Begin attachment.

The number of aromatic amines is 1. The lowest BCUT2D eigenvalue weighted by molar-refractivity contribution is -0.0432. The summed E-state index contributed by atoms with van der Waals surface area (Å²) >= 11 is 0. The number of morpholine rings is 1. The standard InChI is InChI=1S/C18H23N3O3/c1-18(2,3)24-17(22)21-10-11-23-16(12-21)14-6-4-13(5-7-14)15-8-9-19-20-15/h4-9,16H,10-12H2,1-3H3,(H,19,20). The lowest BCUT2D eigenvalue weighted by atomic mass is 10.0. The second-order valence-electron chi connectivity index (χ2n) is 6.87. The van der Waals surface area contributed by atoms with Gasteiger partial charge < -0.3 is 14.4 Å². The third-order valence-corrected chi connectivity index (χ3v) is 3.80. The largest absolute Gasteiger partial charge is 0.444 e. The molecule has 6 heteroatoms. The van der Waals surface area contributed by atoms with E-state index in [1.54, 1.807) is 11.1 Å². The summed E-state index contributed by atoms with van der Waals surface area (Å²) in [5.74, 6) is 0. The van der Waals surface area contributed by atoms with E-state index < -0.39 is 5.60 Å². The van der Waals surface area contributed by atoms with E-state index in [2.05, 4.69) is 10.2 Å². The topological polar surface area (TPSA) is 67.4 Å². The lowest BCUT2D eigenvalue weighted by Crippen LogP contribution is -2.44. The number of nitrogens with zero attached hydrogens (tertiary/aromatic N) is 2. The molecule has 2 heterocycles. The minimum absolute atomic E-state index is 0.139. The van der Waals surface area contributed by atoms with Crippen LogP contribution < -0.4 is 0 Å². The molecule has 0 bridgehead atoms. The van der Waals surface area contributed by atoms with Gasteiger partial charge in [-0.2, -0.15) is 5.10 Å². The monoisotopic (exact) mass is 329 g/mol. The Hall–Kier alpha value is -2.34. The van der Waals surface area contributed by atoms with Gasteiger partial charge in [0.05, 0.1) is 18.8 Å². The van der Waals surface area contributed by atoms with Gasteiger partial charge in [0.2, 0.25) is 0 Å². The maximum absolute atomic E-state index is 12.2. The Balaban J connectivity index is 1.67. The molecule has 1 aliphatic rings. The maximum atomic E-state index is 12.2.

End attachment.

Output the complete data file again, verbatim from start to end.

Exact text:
The number of aromatic amines is 1. The lowest BCUT2D eigenvalue weighted by molar-refractivity contribution is -0.0432. The summed E-state index contributed by atoms with van der Waals surface area (Å²) >= 11 is 0. The number of morpholine rings is 1. The standard InChI is InChI=1S/C18H23N3O3/c1-18(2,3)24-17(22)21-10-11-23-16(12-21)14-6-4-13(5-7-14)15-8-9-19-20-15/h4-9,16H,10-12H2,1-3H3,(H,19,20). The lowest BCUT2D eigenvalue weighted by atomic mass is 10.0. The second-order valence-electron chi connectivity index (χ2n) is 6.87. The van der Waals surface area contributed by atoms with Gasteiger partial charge < -0.3 is 14.4 Å². The third-order valence-corrected chi connectivity index (χ3v) is 3.80. The largest absolute Gasteiger partial charge is 0.444 e. The molecule has 6 heteroatoms. The van der Waals surface area contributed by atoms with E-state index in [1.54, 1.807) is 11.1 Å². The summed E-state index contributed by atoms with van der Waals surface area (Å²) in [5.74, 6) is 0. The van der Waals surface area contributed by atoms with E-state index < -0.39 is 5.60 Å². The van der Waals surface area contributed by atoms with E-state index in [2.05, 4.69) is 10.2 Å². The topological polar surface area (TPSA) is 67.4 Å². The lowest BCUT2D eigenvalue weighted by Crippen LogP contribution is -2.44. The number of nitrogens with zero attached hydrogens (tertiary/aromatic N) is 2. The molecule has 2 heterocycles. The minimum absolute atomic E-state index is 0.139. The van der Waals surface area contributed by atoms with Crippen LogP contribution < -0.4 is 0 Å². The molecule has 0 bridgehead atoms. The van der Waals surface area contributed by atoms with Gasteiger partial charge in [-0.2, -0.15) is 5.10 Å². The monoisotopic (exact) mass is 329 g/mol. The Hall–Kier alpha value is -2.34. The van der Waals surface area contributed by atoms with Gasteiger partial charge in [0.05, 0.1) is 18.8 Å². The van der Waals surface area contributed by atoms with Gasteiger partial charge in [0.2, 0.25) is 0 Å². The maximum absolute atomic E-state index is 12.2. The Balaban J connectivity index is 1.67. The molecule has 1 aliphatic rings. The maximum atomic E-state index is 12.2.